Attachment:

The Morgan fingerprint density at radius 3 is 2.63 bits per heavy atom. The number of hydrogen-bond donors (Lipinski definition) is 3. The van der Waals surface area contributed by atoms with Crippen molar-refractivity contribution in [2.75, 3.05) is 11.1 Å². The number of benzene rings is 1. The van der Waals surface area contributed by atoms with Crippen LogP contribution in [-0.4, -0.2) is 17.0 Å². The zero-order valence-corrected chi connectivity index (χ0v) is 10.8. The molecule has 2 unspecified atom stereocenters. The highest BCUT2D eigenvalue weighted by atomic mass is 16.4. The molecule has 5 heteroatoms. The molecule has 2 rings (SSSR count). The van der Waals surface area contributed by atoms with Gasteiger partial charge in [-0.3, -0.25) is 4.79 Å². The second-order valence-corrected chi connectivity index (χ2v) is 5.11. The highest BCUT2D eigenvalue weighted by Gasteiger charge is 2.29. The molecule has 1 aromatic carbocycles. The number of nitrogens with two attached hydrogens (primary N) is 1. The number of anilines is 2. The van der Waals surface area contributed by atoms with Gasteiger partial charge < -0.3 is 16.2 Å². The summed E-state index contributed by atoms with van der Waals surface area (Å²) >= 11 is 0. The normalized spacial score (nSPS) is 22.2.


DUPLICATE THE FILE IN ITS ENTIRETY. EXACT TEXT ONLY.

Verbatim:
The Morgan fingerprint density at radius 3 is 2.63 bits per heavy atom. The number of hydrogen-bond donors (Lipinski definition) is 3. The van der Waals surface area contributed by atoms with Crippen molar-refractivity contribution in [2.75, 3.05) is 11.1 Å². The number of benzene rings is 1. The van der Waals surface area contributed by atoms with Crippen LogP contribution in [-0.4, -0.2) is 17.0 Å². The zero-order valence-corrected chi connectivity index (χ0v) is 10.8. The molecule has 2 unspecified atom stereocenters. The highest BCUT2D eigenvalue weighted by atomic mass is 16.4. The molecule has 5 heteroatoms. The molecule has 2 rings (SSSR count). The van der Waals surface area contributed by atoms with Gasteiger partial charge in [-0.3, -0.25) is 4.79 Å². The second-order valence-corrected chi connectivity index (χ2v) is 5.11. The highest BCUT2D eigenvalue weighted by Gasteiger charge is 2.29. The molecule has 1 aromatic carbocycles. The number of nitrogens with two attached hydrogens (primary N) is 1. The number of anilines is 2. The van der Waals surface area contributed by atoms with Gasteiger partial charge < -0.3 is 16.2 Å². The summed E-state index contributed by atoms with van der Waals surface area (Å²) >= 11 is 0. The normalized spacial score (nSPS) is 22.2.